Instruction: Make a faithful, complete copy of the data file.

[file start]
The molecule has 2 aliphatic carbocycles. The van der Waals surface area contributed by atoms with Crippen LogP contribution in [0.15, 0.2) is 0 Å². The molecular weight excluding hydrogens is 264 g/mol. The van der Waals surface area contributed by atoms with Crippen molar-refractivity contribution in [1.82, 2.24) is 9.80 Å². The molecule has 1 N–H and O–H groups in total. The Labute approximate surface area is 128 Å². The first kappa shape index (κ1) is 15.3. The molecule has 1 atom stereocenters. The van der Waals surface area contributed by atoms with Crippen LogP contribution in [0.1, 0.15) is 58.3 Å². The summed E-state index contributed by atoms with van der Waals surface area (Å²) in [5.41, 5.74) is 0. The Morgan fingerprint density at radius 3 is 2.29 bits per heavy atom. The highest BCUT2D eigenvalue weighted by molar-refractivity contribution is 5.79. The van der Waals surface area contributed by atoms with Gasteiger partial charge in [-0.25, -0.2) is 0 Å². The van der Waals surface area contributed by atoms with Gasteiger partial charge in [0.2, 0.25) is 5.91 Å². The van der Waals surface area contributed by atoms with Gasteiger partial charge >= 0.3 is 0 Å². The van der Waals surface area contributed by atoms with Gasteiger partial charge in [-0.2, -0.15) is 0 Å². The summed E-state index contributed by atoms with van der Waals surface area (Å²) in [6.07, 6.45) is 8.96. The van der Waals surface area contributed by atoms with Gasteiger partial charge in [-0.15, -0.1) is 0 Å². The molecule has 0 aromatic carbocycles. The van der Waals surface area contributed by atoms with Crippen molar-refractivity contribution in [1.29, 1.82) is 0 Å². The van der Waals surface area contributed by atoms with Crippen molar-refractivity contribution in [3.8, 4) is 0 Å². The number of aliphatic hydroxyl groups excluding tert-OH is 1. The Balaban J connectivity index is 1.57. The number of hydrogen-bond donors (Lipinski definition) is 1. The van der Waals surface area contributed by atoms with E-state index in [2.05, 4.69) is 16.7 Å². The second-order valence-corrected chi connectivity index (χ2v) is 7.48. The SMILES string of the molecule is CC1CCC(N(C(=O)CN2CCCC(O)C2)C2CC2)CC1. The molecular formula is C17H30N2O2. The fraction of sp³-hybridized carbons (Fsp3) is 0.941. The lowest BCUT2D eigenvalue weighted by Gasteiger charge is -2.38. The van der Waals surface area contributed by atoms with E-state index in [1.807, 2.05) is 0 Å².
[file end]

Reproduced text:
The molecule has 2 aliphatic carbocycles. The van der Waals surface area contributed by atoms with Crippen LogP contribution in [0.15, 0.2) is 0 Å². The molecular weight excluding hydrogens is 264 g/mol. The van der Waals surface area contributed by atoms with Crippen molar-refractivity contribution in [1.82, 2.24) is 9.80 Å². The molecule has 1 N–H and O–H groups in total. The Labute approximate surface area is 128 Å². The first kappa shape index (κ1) is 15.3. The molecule has 1 atom stereocenters. The van der Waals surface area contributed by atoms with Crippen LogP contribution in [0.1, 0.15) is 58.3 Å². The summed E-state index contributed by atoms with van der Waals surface area (Å²) in [5.41, 5.74) is 0. The Morgan fingerprint density at radius 3 is 2.29 bits per heavy atom. The highest BCUT2D eigenvalue weighted by molar-refractivity contribution is 5.79. The van der Waals surface area contributed by atoms with Gasteiger partial charge in [-0.25, -0.2) is 0 Å². The van der Waals surface area contributed by atoms with Gasteiger partial charge in [0.2, 0.25) is 5.91 Å². The van der Waals surface area contributed by atoms with Gasteiger partial charge >= 0.3 is 0 Å². The van der Waals surface area contributed by atoms with Gasteiger partial charge in [-0.2, -0.15) is 0 Å². The summed E-state index contributed by atoms with van der Waals surface area (Å²) in [6.07, 6.45) is 8.96. The van der Waals surface area contributed by atoms with Gasteiger partial charge in [-0.15, -0.1) is 0 Å². The molecule has 0 aromatic carbocycles. The van der Waals surface area contributed by atoms with Crippen molar-refractivity contribution in [1.29, 1.82) is 0 Å². The van der Waals surface area contributed by atoms with Crippen molar-refractivity contribution in [3.8, 4) is 0 Å². The number of aliphatic hydroxyl groups excluding tert-OH is 1. The Balaban J connectivity index is 1.57. The number of hydrogen-bond donors (Lipinski definition) is 1. The van der Waals surface area contributed by atoms with E-state index in [2.05, 4.69) is 16.7 Å². The second-order valence-corrected chi connectivity index (χ2v) is 7.48. The SMILES string of the molecule is CC1CCC(N(C(=O)CN2CCCC(O)C2)C2CC2)CC1. The molecular formula is C17H30N2O2. The fraction of sp³-hybridized carbons (Fsp3) is 0.941. The lowest BCUT2D eigenvalue weighted by Gasteiger charge is -2.38. The van der Waals surface area contributed by atoms with E-state index in [1.807, 2.05) is 0 Å².